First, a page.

The United Nation's special envoy to Yemen Martin Griffiths has expressed confidence over Yemen peace talks in Geneva tomorrow, despite the Houthi delegation's delay in arriving one day late.
Griffiths said all representatives will arrive for Friday's sponsored negotiations to assist ending the three-year war that has killed over 15,000 civilians.
According to the Houthi group they were unable to "secure authorisation" from the Saudi-led coalition for a plane to transport its delegation and wounded fighters out of Sana'a airport.
— Hussain Albukhaiti (@HussainBukhaiti) September 5, 2018
The UN "made promises on facilitating the transport of the wounded… abroad," but the Saudi-led coalition was not on the same page. Despite the delay, Griffiths said: "We are working at it. I think this issue will sort itself out. Yemen talks have always had a delay to begin. We are going to make it happen".
The peace talks will be the first in two years, although chances of securing an end to war are at best slim. The last round of peace talks was in 2016, when 108 days of negotiations failed to broker a power-sharing agreement for Yemen.
Not a negotiation, a process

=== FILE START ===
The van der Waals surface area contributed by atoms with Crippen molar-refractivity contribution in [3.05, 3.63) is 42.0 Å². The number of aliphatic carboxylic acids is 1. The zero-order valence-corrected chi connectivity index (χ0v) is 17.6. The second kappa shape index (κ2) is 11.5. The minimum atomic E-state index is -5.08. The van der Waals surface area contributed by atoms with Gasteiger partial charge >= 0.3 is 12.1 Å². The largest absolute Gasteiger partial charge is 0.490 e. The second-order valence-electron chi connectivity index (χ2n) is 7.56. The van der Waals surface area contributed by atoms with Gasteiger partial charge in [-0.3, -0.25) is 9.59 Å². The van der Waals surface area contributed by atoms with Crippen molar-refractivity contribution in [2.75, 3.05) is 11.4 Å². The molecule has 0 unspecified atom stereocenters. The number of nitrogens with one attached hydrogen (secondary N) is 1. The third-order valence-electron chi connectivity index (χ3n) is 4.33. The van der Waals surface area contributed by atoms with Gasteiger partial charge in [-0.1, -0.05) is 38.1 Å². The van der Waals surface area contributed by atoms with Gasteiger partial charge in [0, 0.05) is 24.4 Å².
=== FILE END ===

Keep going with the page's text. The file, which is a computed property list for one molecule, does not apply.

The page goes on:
"It has been a process in Yemen. This is an opportunity for that page to be turned. We are talking about consultations – this is not a negotiation – this a process. We want to understand the issues of both parties," Griffiths said.
Back in June, Reuters were given a draft UN peace plan which calls on the Houthis to give up their ballistic missiles in return for an end to the Saudi-led coalition bombing campaign in Yemen.
The ongoing conflict in Yemen escalated in 2015 when Saudi Arabia and its Sunni-Arab allies, including the United Arab Emirates, launched a massive air campaign aimed at rolling back Houthi gains. The group had taken control of the capital, Sanaa, and large swathes of the country forcing the internationally-backed government into exile.
Yesterday, the UAE-backed Southern Transitional Council (STC) were disinvited to Geneva after the internationally recognised President of Yemen, Abd Rabbuh Mansur Hadi, lobbied Griffiths to reject any presence of the STC at the negotiation table.
Saudi Arabia's air defence system intercepted some ballistic missiles yesterday heading towards the southern city of Najran. Some 26 Saudi nationals were injured with shrapnel, according to the Saudi civil defence. Whether the missiles towards Najran were connected to the plane transfer authorisation to Geneva is yet to be revealed by the Houthis.